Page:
In her review of Martin Scorsese’s new film “Silence,” Alissa Wilkinson wrote,

The struggle for faith in a world marked by suffering and God’s silence is present in every frame of Silence. The answers in Scorsese’s film, as in Endō’s novel, are found not in words, but in the spaces between them. …

In Silence, Scorsese has found his natural match for plumbing those questions, which he does with considerable restraint. (Readers of Endō’s novel know the descriptions of torture are sickening; in Scorsese’s hands they are more psychologically than visually distressing.) He dives deep, and comes up not with answers so much as an honest suggestion that whenever we think we’ve found the answers, we’ve veered off track. He’s described making the film as a “pilgrimage” of sorts, which denotes both a journey and a struggle, and it shows. Silence is beautifully shot and moving, but it is not what you’d call uplifting. It’s a film that demands reflection, and a rewatch.

This response to the film seems to be fairly typical amongst evangelicals and some Catholics: The movement is to downplay whatever answers (I’ll resist the urge to use scare quotes) the characters come to in favor of emphasizing the journey they take to get there. It’s about process and what one learns in the midst of it rather than destination.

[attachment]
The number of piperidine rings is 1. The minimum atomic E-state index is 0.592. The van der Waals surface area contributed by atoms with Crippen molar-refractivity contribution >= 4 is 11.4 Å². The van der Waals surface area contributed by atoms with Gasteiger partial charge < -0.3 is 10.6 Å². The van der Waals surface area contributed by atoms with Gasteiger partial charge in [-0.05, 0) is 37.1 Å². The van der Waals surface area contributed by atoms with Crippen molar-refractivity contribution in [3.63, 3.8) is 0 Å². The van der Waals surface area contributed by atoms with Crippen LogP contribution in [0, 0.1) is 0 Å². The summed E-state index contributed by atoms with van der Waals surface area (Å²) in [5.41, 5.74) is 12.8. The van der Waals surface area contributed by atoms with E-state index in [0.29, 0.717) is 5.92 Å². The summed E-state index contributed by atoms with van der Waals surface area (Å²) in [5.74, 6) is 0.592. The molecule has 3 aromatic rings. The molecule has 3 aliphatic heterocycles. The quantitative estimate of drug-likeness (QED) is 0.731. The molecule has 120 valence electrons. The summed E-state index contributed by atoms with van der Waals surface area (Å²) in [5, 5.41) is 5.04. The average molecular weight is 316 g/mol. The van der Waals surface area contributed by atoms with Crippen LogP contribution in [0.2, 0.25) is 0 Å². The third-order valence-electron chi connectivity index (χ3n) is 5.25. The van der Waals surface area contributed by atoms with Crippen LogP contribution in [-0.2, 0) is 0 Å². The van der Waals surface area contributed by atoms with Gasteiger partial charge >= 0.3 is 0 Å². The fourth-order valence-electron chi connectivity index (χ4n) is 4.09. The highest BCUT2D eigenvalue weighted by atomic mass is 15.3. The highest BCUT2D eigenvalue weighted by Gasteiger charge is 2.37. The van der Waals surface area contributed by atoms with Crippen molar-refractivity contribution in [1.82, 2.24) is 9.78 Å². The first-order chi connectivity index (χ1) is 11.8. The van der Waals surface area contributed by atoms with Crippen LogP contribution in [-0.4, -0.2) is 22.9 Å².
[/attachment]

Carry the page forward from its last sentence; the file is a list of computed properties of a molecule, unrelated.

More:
Fr. James Martin’s comments about the film, to the surprise of no one familiar with his work, do many of the same things I think Wilkinson does in her review and even suggest that there is a kind of fidelity in Rodrigues’ betrayal. (Pete Rollins is nodding along happily, no doubt.) Friend of Mere O Brett McCracken also reviewed the film, writing in Christianity Today about how the film exemplifies the sort of power-in-weakness teaching that pervades Scripture.

In all cases, I am struck by the fact that each person seems to either minimize or even justify (in the sorry case of Fr. Martin) Rodrigues’ decision to explicitly renounce Christ and to continue renouncing Christ regularly for the remainder of his life. Or, to perhaps put it more accurately, they suggest that the external action that symbolizes a rejection of Christ is, in fact, an act of fidelity to him. (SPOILERS TO FOLLOW)

What is the connection between belief and action?

One of the curious things I have noted in conversations about the film is that the response amongst my evangelical friends has been mostly like what Alissa and Brett have written in their reviews. (I know and appreciate both of them and admire much of their work, so I hope these comments are received in the friendly spirit with which they are intended.)

On the other hand, the only Catholic I’ve read or spoken to who has responded in this way is Fr. Martin who, let’s be honest, would make much more sense and be far more credible if he just converted to Episcopalianism. Literally every other Catholic I have spoken to has been scandalized by the story, arguing that it is a horrifying misinterpretation of Scripture and church teaching to suggest that trampling an icon of Christ and publicly denying him can, somehow, be an act of fidelity to him.